While much focus has been on hog facility expansion in North Carolina, poultry numbers are on the rise in the state, and that's garnering new attention.
North Carolina is now home to 515.3 million chickens and turkeys as well 9.7 million hogs. New research from the Environmental Working Group (EWG) sheds light on the growing poultry numbers in the state as regulators are debating the terms of the state permit regulating waste management from swine concentrated animal feeding operations (CAFOs).
“If you’re setting standards for pig waste, you can’t ignore the recent explosive growth of the poultry industry, which has largely flown under the radar,” said Soren Rundquist, EWG director of spatial analysis.
According to the U.S. Department of Agriculture, there were 147 million birds in the state in 1997, including egg-laying chickens, broiler chickens and turkeys. This was the same year when a moratorium on new hog facilities in North Carolina went into effect and the legislature ordered the state Department of Agriculture & Consumer Affairs to develop a plan to phase out anaerobic lagoons and spray fields as the primary methods of disposing of swine waste.
Fast forward to 2018. According to the new analysis from EWG, with poultry numbers up to 515.3 million. EWG spokeswoman Sarah Graddy explained that EWG's estimated bird counts for 2018 were based on the square footage of the barn and industry recommendations for animal units per square foot. "The barns were [identified] from satellite and USDA imagery. Waterkeeper made site visits to confirm a sample of them," she added.
EWG research shows that new poultry operations grew steadily across the state between 2008 and 2016, with more than 60 new operations added per year. The growth rate doubled between 2016 and 2018, with more than 120 operations added per year. In total, between 2008 and 2018, 735 new large-scale poultry farms were added, EWG reported.
Duplin and Sampson counties have historically been the epicenter of swine farms in North Carolina, with 43% of all hog operations. As of 2018, they are the top two counties for poultry CAFOs, as 762 poultry operations now exist alongside 931 hog operations. EWG reported that 23% of all new poultry operations it tracks are located in these two counties. These farms are concentrated with others, as 93% of the poultry operations are within three miles of at least 20 other poultry or swine farms.
The North Carolina Department of Environmental Quality (DEQ) is required to update its CAFO waste permits every five years and is currently gathering public and industry input on the swine permit. The agency must consider the cumulative impact of similar operations – hogs, poultry and cattle – on the environment.
Many North Carolina CAFOs are located in areas prone to flooding, especially as climate change-related weather leads to more frequent, more severe storms, EWG said. Although the 1997 hog operation moratorium was precipitated by hurricanes hammering farms in North Carolina floodplains, at least 74 poultry farms have been built in floodplains, many along three rivers – the Lumber, Neuse and Cape Fear – that flooded during both Hurricane Matthew in 2016 and Hurricane Florence in 2018.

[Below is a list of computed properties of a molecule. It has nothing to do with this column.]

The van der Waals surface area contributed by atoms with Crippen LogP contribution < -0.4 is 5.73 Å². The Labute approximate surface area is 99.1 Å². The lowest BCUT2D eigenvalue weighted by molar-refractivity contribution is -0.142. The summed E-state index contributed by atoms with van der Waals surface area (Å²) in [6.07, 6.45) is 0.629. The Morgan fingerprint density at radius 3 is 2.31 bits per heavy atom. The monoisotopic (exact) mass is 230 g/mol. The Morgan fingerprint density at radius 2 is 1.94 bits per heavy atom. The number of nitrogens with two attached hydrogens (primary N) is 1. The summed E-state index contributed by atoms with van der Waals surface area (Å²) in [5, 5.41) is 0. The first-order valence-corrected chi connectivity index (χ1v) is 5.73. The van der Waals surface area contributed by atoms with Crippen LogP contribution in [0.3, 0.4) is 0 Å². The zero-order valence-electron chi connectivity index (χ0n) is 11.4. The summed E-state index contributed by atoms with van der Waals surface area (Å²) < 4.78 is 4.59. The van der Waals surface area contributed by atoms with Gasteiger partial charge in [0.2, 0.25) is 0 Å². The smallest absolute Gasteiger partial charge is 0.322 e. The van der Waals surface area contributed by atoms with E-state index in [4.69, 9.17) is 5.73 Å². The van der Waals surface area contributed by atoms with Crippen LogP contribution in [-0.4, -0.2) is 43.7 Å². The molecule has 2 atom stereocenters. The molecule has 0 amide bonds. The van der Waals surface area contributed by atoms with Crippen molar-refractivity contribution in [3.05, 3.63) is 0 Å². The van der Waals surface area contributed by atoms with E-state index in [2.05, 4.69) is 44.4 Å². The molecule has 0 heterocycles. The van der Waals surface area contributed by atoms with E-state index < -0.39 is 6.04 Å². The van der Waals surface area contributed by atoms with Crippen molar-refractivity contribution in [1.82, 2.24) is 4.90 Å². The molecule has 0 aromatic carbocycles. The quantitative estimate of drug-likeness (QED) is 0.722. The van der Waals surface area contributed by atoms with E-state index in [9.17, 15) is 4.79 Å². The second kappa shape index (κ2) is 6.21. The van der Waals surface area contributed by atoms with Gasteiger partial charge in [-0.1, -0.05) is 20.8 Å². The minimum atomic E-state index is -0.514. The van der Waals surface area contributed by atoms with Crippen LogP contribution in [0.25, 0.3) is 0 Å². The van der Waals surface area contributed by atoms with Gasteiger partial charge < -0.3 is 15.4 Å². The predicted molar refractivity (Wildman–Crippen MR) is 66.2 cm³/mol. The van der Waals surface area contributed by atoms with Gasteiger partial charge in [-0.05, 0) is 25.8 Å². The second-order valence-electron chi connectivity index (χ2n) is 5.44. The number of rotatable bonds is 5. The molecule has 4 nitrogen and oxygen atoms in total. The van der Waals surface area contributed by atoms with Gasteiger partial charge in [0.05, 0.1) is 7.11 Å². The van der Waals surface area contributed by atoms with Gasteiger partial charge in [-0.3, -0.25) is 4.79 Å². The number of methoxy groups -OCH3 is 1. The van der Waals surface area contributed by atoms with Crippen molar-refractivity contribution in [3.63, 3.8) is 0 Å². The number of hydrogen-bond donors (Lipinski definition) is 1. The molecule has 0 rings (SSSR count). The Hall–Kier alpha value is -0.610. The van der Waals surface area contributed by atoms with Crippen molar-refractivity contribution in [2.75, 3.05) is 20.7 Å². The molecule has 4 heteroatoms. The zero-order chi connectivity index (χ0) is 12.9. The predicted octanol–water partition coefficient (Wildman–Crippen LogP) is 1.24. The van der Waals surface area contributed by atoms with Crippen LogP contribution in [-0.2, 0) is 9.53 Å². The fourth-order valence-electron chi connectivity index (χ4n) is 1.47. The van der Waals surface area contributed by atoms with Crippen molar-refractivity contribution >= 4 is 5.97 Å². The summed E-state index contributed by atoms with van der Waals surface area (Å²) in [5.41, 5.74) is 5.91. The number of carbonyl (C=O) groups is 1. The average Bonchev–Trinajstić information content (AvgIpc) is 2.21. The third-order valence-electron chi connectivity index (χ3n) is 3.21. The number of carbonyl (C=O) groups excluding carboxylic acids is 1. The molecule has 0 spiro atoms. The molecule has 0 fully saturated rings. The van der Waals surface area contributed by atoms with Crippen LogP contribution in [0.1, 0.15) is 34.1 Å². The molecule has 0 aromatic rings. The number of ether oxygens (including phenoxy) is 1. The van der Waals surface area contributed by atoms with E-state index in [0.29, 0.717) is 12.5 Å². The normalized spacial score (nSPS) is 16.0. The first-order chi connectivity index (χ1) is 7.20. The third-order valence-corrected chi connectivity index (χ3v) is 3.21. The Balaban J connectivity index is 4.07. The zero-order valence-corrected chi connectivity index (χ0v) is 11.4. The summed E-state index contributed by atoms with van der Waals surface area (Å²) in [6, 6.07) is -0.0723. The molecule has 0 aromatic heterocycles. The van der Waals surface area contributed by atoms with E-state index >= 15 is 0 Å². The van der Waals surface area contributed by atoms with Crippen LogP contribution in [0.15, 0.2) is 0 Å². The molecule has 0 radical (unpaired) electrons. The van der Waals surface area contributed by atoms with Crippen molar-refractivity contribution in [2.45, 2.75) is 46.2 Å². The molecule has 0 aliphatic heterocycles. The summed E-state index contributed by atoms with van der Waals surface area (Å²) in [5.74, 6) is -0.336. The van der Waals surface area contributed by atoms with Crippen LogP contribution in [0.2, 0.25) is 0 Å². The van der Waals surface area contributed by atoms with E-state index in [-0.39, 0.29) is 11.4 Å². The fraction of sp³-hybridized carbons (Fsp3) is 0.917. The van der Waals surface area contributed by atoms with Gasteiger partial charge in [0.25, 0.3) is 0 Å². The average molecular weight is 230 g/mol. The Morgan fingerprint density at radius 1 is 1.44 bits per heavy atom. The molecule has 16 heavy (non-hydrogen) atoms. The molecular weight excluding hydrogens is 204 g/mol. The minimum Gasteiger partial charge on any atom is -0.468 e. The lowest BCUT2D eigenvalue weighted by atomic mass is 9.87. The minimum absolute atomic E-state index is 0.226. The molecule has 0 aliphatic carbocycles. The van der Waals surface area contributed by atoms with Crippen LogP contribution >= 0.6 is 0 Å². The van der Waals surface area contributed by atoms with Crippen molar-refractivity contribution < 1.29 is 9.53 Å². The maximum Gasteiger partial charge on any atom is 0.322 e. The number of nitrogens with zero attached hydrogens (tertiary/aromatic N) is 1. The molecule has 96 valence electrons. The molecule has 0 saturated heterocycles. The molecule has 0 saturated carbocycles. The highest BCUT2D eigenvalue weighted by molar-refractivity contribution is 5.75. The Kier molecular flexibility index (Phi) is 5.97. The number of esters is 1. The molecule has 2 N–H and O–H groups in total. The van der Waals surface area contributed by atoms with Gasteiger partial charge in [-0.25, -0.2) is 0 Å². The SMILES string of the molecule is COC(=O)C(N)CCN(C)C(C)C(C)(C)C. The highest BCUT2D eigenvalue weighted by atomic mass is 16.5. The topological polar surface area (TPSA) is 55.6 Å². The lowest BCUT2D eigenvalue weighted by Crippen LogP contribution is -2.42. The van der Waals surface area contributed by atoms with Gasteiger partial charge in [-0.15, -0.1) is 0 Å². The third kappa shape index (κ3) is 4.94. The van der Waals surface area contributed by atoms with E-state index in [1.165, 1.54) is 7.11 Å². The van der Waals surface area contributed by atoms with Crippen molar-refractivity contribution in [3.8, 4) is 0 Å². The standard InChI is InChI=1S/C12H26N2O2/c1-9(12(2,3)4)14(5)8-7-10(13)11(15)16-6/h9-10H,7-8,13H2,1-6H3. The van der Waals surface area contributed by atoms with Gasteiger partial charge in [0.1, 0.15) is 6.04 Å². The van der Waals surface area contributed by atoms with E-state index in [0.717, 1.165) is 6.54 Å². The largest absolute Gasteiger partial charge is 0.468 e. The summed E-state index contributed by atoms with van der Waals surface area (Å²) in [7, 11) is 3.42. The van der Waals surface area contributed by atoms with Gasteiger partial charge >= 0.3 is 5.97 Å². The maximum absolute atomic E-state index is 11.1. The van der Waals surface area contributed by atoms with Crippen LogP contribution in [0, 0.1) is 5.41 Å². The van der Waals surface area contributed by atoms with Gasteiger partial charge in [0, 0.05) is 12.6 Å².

Rundquist said, “As DEQ finalizes the swine waste standards, it must account for the enormous recent growth of the poultry industry.”
Bob Ford, executive director at the North Carolina Poultry Federation, explained that poultry farms are taking steps to protect the environment. Currently, North Carolina poultry farms have nutrient management plans that are customized for each farm by a North Carolina State University poultry science specialist. “These plans are based on the amount of nutrient uptake for each crop or pasture if it’s land applied,” Ford said.
In addition, some poultry litter in the state is being sold to a renewable energy program. North Carolina passed legislation SB-3 in 2006 that mandates that a percentage of the electricity a utility company produces must come from renewable sources such as poultry litter. Companies started buying this renewable energy in 2012. The waste is used (burned) in plants to generate electricity that’s sold to energy companies, such as Duke Energy. Renewable energy certificates are generated this way, Ford explained.
EWG criticized how often DEQ enforces the regulation that waste not be left uncovered for more than 15 days. “These minimal regulations are rarely enforced, as DEQ does not inspect poultry operations unless there is a complaint. Worse yet, the water quality staff of the seven regional offices responsible for responding to complaints was slashed by 41% between 2011 and 2016 because of budget cuts,” EWG said in its report.
Ford responded, “Most farmers store litter until they can use it in litter storage sheds to protect it from the weather. If a shed isn’t available, they’re required to cover it up if stacked outside.”
On Jan. 31, the North Carolina DEQ announced a 30-day public comment period on CAFO waste permits as well as two public meetings. The first meeting will be held at 6 p.m. on Feb. 19 at James Sprunt Community College in Kenansville, N.C. The second will be held at 6 p.m. on Feb. 26 at Statesville Civic Center in Statesville, N.C.